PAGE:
Democratic caucuses Sunday are expected to bring less drama and about 10 percent of the participants compared with contested GOP caucuses last month, but local Democrats say they are important nonetheless.
There is only one candidate for Democrats this year -- incumbent President Obama -- but Regina Speer, chairwoman of the Benton County Democrats, told the Herald that this weekend's precinct caucuses are a chance to show support for Obama and his policies.
"I think the most important thing is to support the president and try to further the programs he has started," Speer said.
She said that although the country has been in a deep economic hole for the past few years, progress is being made and she sees hope on the horizon if Obama is re-elected.
"We clearly need to stay the course," she said. "We will get our financial house in order if we stay the course."
Benton County caucuses start at 1 p.m. at Hanford High School, 450 Hanford St., Richland, for all county precincts. Speer encouraged participants to arrive by 12:30 to check in.
Franklin County caucuses are at the Plumbers and Steamfitters Hall, 1328 N. Road 28, Pasco, also at 1 p.m.
Speer said the state party is predicting about 30 percent the number of people who turned out for Democratic caucuses in 2008, when Obama and Hillary Clinton still were vying for the party's nomination.
That would mean about 350 people coming to Benton County caucuses this year, she said.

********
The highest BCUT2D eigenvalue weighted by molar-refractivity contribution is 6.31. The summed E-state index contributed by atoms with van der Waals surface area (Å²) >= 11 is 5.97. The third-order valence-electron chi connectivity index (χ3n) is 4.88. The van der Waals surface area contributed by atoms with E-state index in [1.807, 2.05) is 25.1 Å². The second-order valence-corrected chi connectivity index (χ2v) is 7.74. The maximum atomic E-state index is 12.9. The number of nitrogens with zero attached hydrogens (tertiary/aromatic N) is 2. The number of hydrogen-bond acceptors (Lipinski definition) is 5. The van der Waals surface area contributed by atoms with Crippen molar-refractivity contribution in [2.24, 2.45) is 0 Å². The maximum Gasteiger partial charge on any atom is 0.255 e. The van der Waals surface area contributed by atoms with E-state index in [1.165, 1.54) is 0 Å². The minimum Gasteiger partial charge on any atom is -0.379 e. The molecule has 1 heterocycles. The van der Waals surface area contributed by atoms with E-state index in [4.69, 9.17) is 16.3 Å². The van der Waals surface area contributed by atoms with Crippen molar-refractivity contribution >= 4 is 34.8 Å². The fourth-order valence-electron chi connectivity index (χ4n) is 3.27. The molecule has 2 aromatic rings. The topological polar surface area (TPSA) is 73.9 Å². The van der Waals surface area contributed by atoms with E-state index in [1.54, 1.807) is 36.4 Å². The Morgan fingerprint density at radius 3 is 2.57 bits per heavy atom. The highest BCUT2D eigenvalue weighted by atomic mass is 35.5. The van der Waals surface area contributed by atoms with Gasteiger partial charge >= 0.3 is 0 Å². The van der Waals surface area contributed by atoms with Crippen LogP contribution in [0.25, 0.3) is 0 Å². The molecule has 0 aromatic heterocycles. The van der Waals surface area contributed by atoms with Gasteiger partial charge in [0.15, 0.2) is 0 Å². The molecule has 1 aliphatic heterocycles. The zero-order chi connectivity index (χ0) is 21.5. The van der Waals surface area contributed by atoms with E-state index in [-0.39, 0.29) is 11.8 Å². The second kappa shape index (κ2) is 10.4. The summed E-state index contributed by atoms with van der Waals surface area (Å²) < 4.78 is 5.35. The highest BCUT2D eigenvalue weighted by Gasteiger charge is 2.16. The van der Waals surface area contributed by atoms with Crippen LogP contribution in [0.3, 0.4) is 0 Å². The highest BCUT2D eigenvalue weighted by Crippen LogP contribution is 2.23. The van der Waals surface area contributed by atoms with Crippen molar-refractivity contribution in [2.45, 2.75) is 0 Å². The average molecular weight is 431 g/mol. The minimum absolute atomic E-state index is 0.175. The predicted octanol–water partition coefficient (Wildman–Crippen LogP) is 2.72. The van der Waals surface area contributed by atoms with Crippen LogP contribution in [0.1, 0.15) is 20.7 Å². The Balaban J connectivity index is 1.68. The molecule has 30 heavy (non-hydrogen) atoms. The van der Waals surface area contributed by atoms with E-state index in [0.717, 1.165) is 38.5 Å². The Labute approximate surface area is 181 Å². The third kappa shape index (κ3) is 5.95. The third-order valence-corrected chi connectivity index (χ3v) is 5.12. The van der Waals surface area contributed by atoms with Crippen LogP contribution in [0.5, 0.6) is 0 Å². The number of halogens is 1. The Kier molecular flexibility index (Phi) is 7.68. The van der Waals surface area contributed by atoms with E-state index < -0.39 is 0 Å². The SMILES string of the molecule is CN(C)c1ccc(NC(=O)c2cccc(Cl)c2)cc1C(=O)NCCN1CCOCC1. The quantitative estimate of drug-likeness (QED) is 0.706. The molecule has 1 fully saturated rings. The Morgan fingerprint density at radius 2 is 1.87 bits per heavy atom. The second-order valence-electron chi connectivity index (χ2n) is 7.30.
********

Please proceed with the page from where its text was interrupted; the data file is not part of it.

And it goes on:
By contrast, Benton and Franklin county Republican caucuses in early March drew more than 3,000 people. Benton County organizers were unprepared for the crowd at the Three Rivers Convention Center in Kennewick, where most of the county precinct caucuses were held, and an estimated 1,000 people were turned away.
High turnout was attributed to a combination of a hotly contested GOP primary season and the cancellation of the state's presidential primary this year to save money.
In addition to casting a vote for the Democratic presidential nominee, participants in Sunday's caucuses will select delegates to go to the legislative district conventions April 28 and possibly to the national convention in September in Charlotte, N.C.
"If you have any desire to go to the national convention this year, this is the time to do it," Speer said.
Speer said participants will get checked in faster if they know their precinct number, but the local party is not requiring voter identification to register.
"As Democrats, we have not accepted the idea of voter ID being mandatory," she said. "We believe people when they say they're registered voters."
For more information about Sunday's caucuses, go to www.wa-democrats.org/caucuses.